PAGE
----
Civic works volunteers change lives


— For 21 years, Earl Millett has carefully watched how the nonprofit Civic Works has strengthened Baltimore communities through job training, volunteerism and how the organization has changed many lives by providing job readiness, life skills, education and helping the underserved secure and maintain suitable employment.

“Civic Works really got started based on the idea of creating a service in Baltimore, especially for the youth,” said Millett, the nonprofit’s chief operating officer who has worked with Civic Works for eight years.

Millett says the more than two decades-old organization has always been committed to service and delivering results that helps to make a change in the lives of many. Each year, more than 200 residents join Civic Works as AmeriCorps members, which further shows their commitment to service.

“I have been able to service multiple homes and meet a lot of people and my responsibilities include educating residents on how they can make their homes more energy efficient, and installing energy efficient items,” said Maya, a local resident and AmeriCorps volunteer. “I joined AmeriCorps to take advantage of the opportunities to help others reduce paying high utility bills. Another reason I joined the program is because I like to speak to residents and connect them with information and resources that they do not know about and, I knew by joining Civic Works’ AmeriCorps program, I could make a change in Baltimore City.”

Like each of the volunteers, Maya received hands-on training and on the job experience and she said she could really see the difference in the lives of the residents receiving the service.

“I was once told that helping others in need is the most selfless act an individual can do and during my time with Civic Works as an AmeriCorps member, I have come to realize that this statement is absolutely true,” said Kristopher, another local volunteer.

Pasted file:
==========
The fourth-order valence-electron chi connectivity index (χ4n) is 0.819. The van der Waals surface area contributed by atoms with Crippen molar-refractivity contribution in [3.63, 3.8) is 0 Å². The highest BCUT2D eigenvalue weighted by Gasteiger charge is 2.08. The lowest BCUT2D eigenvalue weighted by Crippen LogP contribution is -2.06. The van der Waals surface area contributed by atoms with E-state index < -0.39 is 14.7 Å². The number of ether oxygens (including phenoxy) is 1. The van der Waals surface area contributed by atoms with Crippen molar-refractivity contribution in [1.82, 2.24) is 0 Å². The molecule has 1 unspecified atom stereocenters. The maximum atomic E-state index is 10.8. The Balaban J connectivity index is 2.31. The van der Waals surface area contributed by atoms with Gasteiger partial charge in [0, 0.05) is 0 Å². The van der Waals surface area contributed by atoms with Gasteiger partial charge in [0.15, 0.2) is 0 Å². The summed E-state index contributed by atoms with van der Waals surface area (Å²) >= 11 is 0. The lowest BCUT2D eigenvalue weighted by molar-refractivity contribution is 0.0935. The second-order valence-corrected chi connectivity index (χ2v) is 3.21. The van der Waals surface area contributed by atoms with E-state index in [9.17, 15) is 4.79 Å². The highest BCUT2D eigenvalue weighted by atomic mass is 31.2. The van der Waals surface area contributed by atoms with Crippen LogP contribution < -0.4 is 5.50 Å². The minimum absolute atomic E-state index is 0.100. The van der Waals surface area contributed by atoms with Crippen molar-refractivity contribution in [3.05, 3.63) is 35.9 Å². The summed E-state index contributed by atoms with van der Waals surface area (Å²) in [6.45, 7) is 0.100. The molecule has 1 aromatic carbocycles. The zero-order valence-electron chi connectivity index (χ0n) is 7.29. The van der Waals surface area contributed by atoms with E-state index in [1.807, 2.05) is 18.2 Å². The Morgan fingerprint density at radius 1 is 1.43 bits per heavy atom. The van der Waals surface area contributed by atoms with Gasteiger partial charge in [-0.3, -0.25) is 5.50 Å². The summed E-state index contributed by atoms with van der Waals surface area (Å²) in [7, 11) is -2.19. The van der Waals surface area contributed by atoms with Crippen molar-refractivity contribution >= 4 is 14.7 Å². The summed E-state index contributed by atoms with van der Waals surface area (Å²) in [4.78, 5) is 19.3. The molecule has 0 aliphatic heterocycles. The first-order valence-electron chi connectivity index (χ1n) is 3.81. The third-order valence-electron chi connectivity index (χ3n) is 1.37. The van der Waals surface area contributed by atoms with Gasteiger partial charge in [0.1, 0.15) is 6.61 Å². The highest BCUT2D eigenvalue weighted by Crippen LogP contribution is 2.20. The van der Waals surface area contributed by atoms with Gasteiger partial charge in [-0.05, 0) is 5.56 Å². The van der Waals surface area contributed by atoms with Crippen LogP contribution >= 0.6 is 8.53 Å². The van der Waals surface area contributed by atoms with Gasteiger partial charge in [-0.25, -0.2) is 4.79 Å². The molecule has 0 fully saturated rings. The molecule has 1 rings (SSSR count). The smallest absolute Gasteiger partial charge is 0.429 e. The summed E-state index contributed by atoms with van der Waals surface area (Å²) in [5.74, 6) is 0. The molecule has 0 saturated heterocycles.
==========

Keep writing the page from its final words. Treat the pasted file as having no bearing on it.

“After graduating from college, I moved back to Baltimore in hopes of just finding something to do in between my transition to graduate school. Beginning in the summer of 2013, I started my first term with the Project Lightbulb team. Over the course of the term my supervisors introduced daily tasks forcing me to step out of my comfort zone and trying my best at perfecting the duties put in front of me enabled me to enhance my communications and presentation skills.”

Kristopher also noted that understanding how AmeriCorps and Civic Works positively affect the community has allowed him to see why service is so important in rebuilding Baltimore.

On Saturday, October 11, 2014, Civic Works will hold its annual Ricky Myers Day of Service at Clifton Mansion in Clifton Park.

The service day, which is named after Myers who worked with Civic Works as a crew leader on a summer waterway cleanup project, annually attracts hundreds of volunteers who clean area parks and vacant lots, plant trees, paint schools, repair homes for elderly residents, create community gardens, and help conserve energy.

“It’s an opportunity for us on this day to help, to tutor and mentor,” Millett said, adding that this year’s event should attract between 400 and 500 volunteers. “It’s amazing how much we can get done in such a short period of time when we have so many people working together for a common cause. With a group of this size, we get to see dramatic changes on that day and it really helps to inspire and motivate so many people.”

Emily Slaughter, the Fund Development Coordinator for Civic Works says volunteers at the event will receive a light breakfast, t-shirts, lunch and other perks.

During the 2013 “Day of Service,” volunteers planted 90 trees and 3,500 flower bulbs, Slaughter said in a news release. Also, two abandoned lots were converted into green space and the volunteers also helped to improve classrooms at two local schools, they cleaned three public parks and made improvements to an urban farm.

“The idea of that community spirit among those providing the service and those receiving is amazing,” Millett said. “It’s always hard to tell who is benefiting the most, the volunteers or the recipients of the volunteer effort.”